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Volume 3, Number 26 | August 11, 2011
Jimenez makes food show final cut By Lynn Burton Sopris Sun Staff Writer
Bonedale Buddha sees it all Kate Keleher, 5, was kidding around with her brothers Finn and Patrick (not shown) at the Bonedale Buddha during First Friday on Aug. 5. The Buddha provides a favorite place in the summer time for kids to climb and lick ice cream cones they grab across the street at Peppino’s. Photo by Jane Bachrach
his summer hasn’t been exactly normal for catering company owner Susie Jimenez. For starters, the Food Network chose the Crystal Valley resident as a contestant on its “Food Network Star” show, where the grand prize is a season-long show of her own. Through the weeks that followed (as measured in pre-recorded TV time), Jimenez shared a big house in Los Angeles with other contestants, bantered on-air with such TV food stars as Guy Fieri, had her “bowl licked” by actress Courtney Cox during one segment, and listened over her thumping heart when super-star food entrepreneur Wolfgang Puck said her open-face chili relleno was “memorable” during one of the show’s ﬁnal episodes. Oh yea, the 31-year-old California native also traveled to the Atlanta Food & Wine festival just last week with a handful of other “Food Network Star” ﬁnalists, where she received a taste of what celebrity is all about. “They (fans) were calling out ‘Susie over here’ … It was a little surreal, them calling out my name.” The ﬁnal name call is the one that counts, and it takes place in the “Food Network Star” concluding episode from 7 to 9 p.m. on Aug. 14, when a panel of three judges will decide whether Jimenez, Vic “Vegas” Moea or Jeff Mauro should start planning their next life as a Food Network cooking-show host. “Win or lose, it’s been an adventure,” Jimenez told the Sopris Sun while taking a brief break during one of her private chef gigs earlier in the week. Friends, fans, well-wishers and everyone else is invited to a party at the Viceroy Hotel in Snowmass Village on Aug. 14 to watch the ﬁnal show and cheer at the appropriate times. The band starts at 5:30 p.m. and the show airs from 7 to 9 p.m. RSVP to firstname.lastname@example.org. “It’s cocktail attire,” Jimenez said. “ … no ﬂip ﬂops.” Susie Jimenez ﬂashes a wide, easy smile and describes herself as a people person who likes to socialize and enjoy life. She’s friendly, quick witted and doesn’t always take herself too seriously. During the Fourth of July show while preparing a dish that required fresh lime juice, she told the audience that when she was growing up people made fun of her stubby thumbs. “You know what these thumbs are good for?” JIMENEZ page 12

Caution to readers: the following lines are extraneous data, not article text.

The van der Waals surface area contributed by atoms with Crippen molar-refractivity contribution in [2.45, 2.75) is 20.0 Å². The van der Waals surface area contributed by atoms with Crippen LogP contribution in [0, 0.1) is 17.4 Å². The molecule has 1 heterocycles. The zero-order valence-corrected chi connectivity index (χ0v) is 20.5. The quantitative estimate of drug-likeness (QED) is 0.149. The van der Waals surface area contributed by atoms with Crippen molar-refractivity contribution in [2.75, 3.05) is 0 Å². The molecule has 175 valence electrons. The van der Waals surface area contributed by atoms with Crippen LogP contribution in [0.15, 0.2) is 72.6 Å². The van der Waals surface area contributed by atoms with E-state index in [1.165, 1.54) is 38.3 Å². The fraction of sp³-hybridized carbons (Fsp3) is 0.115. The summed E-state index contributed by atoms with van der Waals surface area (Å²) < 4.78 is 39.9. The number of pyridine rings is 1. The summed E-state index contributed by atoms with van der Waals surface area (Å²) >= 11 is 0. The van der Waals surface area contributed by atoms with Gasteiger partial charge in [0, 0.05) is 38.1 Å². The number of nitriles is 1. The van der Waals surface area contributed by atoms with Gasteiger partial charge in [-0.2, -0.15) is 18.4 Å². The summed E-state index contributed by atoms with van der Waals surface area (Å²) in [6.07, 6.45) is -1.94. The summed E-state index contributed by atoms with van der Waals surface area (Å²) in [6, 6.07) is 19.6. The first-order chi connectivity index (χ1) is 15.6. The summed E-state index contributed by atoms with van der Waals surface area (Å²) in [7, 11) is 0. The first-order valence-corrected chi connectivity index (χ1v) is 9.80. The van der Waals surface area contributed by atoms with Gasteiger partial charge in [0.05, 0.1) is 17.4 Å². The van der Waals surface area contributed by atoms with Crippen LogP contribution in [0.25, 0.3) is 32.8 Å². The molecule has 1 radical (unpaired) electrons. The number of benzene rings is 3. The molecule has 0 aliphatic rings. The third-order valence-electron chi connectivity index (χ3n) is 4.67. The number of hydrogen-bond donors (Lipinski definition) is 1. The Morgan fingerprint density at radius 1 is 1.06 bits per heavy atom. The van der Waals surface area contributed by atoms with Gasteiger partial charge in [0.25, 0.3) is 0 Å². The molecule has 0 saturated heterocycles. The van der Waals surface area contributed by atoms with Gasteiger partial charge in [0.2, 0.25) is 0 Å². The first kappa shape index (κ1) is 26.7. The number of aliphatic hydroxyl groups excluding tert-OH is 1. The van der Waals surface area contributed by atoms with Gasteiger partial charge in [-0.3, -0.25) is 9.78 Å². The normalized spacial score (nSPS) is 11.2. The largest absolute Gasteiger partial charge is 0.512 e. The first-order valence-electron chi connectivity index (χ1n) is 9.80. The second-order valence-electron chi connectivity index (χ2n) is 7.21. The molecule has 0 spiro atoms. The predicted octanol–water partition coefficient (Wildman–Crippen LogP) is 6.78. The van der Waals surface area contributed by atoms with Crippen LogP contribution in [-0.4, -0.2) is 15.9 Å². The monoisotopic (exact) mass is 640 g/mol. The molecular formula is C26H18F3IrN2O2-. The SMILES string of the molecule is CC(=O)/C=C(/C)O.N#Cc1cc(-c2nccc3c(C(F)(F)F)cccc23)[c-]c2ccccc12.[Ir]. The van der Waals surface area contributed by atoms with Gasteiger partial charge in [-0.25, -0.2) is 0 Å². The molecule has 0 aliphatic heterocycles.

Carbondale Commentary A mountain by any other name J.P. McDaniel has some nerve petitioning the U.S. Board of Geographical Names to name one of the peaks of Mount Sopris after John Denver. Just so we’re all clear on this — Mount Sopris is not in Aspen, you can’t even see it from there.Why doesn’t she petition them to name one of the Maroon Bells after him? She doesn’t live here, he didn’t live here, and no one I know who does live here wants to see this happen. All I can say is, Wow. I’ve never seen an intent to memorialize someone bring up so much unsavory history about said memorialee. Ever since this story entered the national news scope I’ve learned all kinds of tawdry details about the life of the man that I listen to singing Christmas carols with the Muppets each and every year. (My favorite is the song where Miss Piggy goes on too long:“If you haven’t got a penny, a ha’penny will do. If you haven’t got a ha’penny, then God bless you!”) Before all this nonsense, I knew John Denver as a folk singer with a few fanatical fans and a drunk driving record. I didn’t realize that so many people, including me, would get angry at the suggestion of naming a major feature in our daily lives after him. “Do you think it’s the hat? No? A lot of people hate this hat. It angers a lot of people, just the sight of it.”– Buck Russell. There is a group on Facebook speciﬁcally formed against By Jeannie Perry this petition titled “Don’t name Mt. Sopris after John Denver.” As in, don’t name any part of the mountain after him; not the peak, not the false peak, not even a meadow of wildﬂowers where many a hippie has penned lyrics to many a song while high on more than the Rocky Mountains, if you know what I mean. Here are some comments from people who actually have lived here — here, in Carbondale, where we don’t go a day without seeing this majestic mountain: “Johnny boy crashed his Porsche up on McClain Flats and tried to sue the bartender that served him at 9 in the morning. Tool.” – GdC (Carbondale resident for 25 years). *“This stresses me out. I don’t want to come home to the John Denver Valley. I met him a few times at the Windstar Foundation and I honestly think he would be honored at the gesture but would politely decline. He loved the rockies [sic] for what they are not what a piece of paper could make them.” – KS (Carbondale resident for 22 years).“It doesn’t matter how many peaks there are on Mt. Sopris; it is one mountain and it has a name. Find something else to name after John Denver.” – RP (Carbondale native). “Let’s rename John Denver instead.” – CS (Crystal Valley resident for 9 years). J.P. McDaniel claims that there seems to be fairly little resistance to the idea of naming one of Mount Sopris’ peaks after Henry John Deutschendorf Jr., but how would she know? I imagine living in Littleton shields her from a signiﬁcant amount of the resistance. KDNK has posted a poll on their Web site and last I checked, 75 percent of the people who voted were not in favor of naming any part of Mount Sopris after the man“who once told TV Guide that the highlight of his week was mowing his Starwood lawn in the nude.”*Not exactly what you would expect to hear from someone with “a lifelong commitment to environmental and humanitarian causes.” **And to think, I won’t even mow the lawn in open-toed sandals. Besides the unnecessary nature of this petition, I have an issue with a non-local petitioning to name a local peak after another non-local. Roaring Forkers do not like to be told what to call anything in their backyard by anyone (especially those of us in the mid-valley who pretty much consider Mount Sopris to be ours, and double especially by anyone on the Front Range.)